March 31, 2011 § 1 Comment

For this post, Patrick Lee Lucas reminds us of IARc’s long commitment to community.  In keeping with this focus on community, the UNC Board of Governors announced today that Patrick received the 2011 University of North Carolina Board of Governors Excellence in Teaching Award!! He received this honor, in part, because of his personal dedication to community.  More to come on Patrick and his work, but in the mean time, read more here and take a look at his explanation of IARc’s community engagement initiative.

At the beginning of the academic year, the IARc faculty confirmed an approach to telling about our work, tied to the latest initiative at the university, COMMUNITY ENGAGEMENT.  IARc’s vision for community engagement dates to the mid-century, with first efforts to offer design-build studios – real world experiences sited in the community and working with community members – to students in both art and home economics.  When Gregory Ivy, a modern artist who founded the then Woman’s College Department of Art, first attracted architect Edward Loewenstein in 1957 to teach a studio course to design and build a single family dwelling, the architect leapt at the opportunity, looking to get women out of the classroom and into the field to learn practical lessons in building.  Dubbed as the COMMENCEMENT HOUSE by the university’s public relations department, two additional structures followed the original 1958 building in 1959 and 1965.  Throughout all three moments of community engagement, the studios afforded not only the design-build opportunity but a linkage to contractors, suppliers, design professionals, and volunteers who also helped shape the house.

And the experiences continued throughout the decades…with projects sited in the Greensboro community and beyond…with occasions for students to work with community residents and business professionals on projects of all scales…and with life-changing views of design in the world changing for students, faculty, and community.  In the last decade, the community engagement paradigm has successfully shaped several major projects: URBAN STUDIO 01, the design and construction of a single family home at 909 Dillard Street; THE LOEWENSTEIN LEGACY, an exhibit design studio to celebrate this community’s modernist buildings throughout the community; SEEDS FOR CHANGE, public awareness for the Greensboro bus system and a design-build project for a prototype bus shelter; SALVATION ARMY SELECT, re-branding and building the interior of a Salvation Army Store on North Elm Street; URBAN STUDIO 02, the planning and fabrication for a halfway house for pregnant teenage mothers; the GLOBAL STUDIO, designing and constructing a school building in Ghana; as well as a myriad of smaller projects, bringing research and action to the streets, and weaving the fabric of the community into the IARc experience.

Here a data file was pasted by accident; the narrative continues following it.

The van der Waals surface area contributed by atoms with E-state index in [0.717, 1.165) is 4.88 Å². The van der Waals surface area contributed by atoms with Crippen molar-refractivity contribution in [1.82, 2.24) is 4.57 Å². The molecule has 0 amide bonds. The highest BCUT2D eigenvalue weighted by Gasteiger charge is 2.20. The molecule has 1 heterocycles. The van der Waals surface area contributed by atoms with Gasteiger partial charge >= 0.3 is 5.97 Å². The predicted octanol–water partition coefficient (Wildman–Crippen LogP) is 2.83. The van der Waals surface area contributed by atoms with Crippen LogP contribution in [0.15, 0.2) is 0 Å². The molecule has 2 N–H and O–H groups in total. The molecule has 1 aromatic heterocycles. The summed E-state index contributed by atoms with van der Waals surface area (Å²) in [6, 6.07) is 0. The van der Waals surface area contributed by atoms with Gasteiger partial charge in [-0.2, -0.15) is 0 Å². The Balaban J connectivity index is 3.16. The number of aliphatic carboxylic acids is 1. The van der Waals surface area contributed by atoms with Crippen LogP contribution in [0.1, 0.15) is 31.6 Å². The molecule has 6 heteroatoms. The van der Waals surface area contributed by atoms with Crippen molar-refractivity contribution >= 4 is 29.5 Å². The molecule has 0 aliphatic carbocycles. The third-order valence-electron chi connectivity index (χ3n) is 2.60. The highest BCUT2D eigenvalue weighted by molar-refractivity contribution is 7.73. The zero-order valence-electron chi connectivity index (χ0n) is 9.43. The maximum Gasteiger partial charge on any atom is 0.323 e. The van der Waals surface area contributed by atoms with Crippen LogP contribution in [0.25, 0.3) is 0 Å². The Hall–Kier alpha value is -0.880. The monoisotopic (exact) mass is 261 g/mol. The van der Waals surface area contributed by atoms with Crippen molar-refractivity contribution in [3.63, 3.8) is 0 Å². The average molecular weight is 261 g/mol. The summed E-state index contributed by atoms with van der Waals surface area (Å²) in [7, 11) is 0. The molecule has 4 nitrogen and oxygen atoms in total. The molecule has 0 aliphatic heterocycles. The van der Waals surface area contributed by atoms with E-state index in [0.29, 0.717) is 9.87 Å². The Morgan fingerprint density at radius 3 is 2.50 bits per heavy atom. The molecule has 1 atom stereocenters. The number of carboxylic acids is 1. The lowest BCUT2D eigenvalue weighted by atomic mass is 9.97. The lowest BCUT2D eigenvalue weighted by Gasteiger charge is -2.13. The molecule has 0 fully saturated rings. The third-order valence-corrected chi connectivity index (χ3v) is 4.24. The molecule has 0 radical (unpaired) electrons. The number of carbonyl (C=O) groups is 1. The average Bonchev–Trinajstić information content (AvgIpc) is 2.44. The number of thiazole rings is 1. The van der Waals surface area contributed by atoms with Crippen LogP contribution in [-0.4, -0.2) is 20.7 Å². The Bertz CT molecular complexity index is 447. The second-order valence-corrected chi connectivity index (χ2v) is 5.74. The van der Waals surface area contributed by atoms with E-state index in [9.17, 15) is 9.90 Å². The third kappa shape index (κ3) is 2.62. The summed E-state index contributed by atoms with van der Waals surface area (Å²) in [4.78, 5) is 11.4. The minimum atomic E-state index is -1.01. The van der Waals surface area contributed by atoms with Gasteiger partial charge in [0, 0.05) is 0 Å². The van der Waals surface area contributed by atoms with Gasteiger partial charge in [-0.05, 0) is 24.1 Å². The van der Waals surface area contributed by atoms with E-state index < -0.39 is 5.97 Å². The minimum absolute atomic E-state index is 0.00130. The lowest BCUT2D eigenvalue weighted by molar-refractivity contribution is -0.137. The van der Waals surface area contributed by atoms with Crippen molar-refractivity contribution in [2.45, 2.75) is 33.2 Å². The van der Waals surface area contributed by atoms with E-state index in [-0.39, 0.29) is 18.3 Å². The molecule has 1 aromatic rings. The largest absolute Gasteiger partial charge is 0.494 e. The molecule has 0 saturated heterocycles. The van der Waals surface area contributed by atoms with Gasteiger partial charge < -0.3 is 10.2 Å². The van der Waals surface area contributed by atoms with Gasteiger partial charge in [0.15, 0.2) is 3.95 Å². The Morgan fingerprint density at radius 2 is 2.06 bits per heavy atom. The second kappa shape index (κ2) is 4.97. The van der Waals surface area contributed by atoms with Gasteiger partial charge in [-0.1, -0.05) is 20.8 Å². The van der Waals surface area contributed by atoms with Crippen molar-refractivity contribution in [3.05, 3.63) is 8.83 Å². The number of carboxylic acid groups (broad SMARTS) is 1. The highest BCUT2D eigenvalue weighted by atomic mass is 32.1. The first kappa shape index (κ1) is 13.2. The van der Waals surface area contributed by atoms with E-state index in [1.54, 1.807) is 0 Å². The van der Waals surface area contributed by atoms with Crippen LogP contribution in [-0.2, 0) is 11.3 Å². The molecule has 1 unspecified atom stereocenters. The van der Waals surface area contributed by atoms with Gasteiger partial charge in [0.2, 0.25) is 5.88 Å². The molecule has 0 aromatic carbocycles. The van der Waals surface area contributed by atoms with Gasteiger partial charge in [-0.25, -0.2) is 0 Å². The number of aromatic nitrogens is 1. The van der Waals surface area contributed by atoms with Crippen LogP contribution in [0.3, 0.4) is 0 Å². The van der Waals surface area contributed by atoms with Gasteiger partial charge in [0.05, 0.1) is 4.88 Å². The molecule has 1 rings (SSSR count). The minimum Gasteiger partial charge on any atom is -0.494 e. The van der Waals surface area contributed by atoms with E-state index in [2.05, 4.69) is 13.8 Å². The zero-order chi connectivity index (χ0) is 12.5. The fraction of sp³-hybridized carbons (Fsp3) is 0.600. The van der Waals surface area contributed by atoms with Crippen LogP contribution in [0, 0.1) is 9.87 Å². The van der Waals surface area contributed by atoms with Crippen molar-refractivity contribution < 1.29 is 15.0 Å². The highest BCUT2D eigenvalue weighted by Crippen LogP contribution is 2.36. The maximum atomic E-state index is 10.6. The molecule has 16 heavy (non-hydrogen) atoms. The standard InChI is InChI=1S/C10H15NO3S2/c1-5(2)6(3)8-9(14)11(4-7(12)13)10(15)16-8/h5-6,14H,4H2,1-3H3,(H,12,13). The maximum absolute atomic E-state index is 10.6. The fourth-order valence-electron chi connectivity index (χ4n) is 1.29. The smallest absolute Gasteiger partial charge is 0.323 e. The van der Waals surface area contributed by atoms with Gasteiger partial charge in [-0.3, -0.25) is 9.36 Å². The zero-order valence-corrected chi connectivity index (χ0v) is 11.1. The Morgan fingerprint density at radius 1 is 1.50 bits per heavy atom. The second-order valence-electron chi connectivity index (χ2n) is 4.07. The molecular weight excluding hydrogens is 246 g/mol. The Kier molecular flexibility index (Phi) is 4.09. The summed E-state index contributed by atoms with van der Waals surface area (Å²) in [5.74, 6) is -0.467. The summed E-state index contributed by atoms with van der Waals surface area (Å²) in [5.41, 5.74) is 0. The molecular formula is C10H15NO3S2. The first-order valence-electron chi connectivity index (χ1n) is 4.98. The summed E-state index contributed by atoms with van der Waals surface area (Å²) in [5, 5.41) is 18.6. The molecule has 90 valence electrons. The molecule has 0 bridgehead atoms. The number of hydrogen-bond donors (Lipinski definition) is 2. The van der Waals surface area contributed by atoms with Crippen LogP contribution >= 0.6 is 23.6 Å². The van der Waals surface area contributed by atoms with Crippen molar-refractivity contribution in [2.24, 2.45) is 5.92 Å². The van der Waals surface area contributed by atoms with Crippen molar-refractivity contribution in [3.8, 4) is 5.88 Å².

As was the case five decades ago, these recent forays demonstrate the department’s very real commitment to community engagement, fundamental experiences from which all designers can build a lifetime practice of civic responsibility for design to affect positive change in the world.


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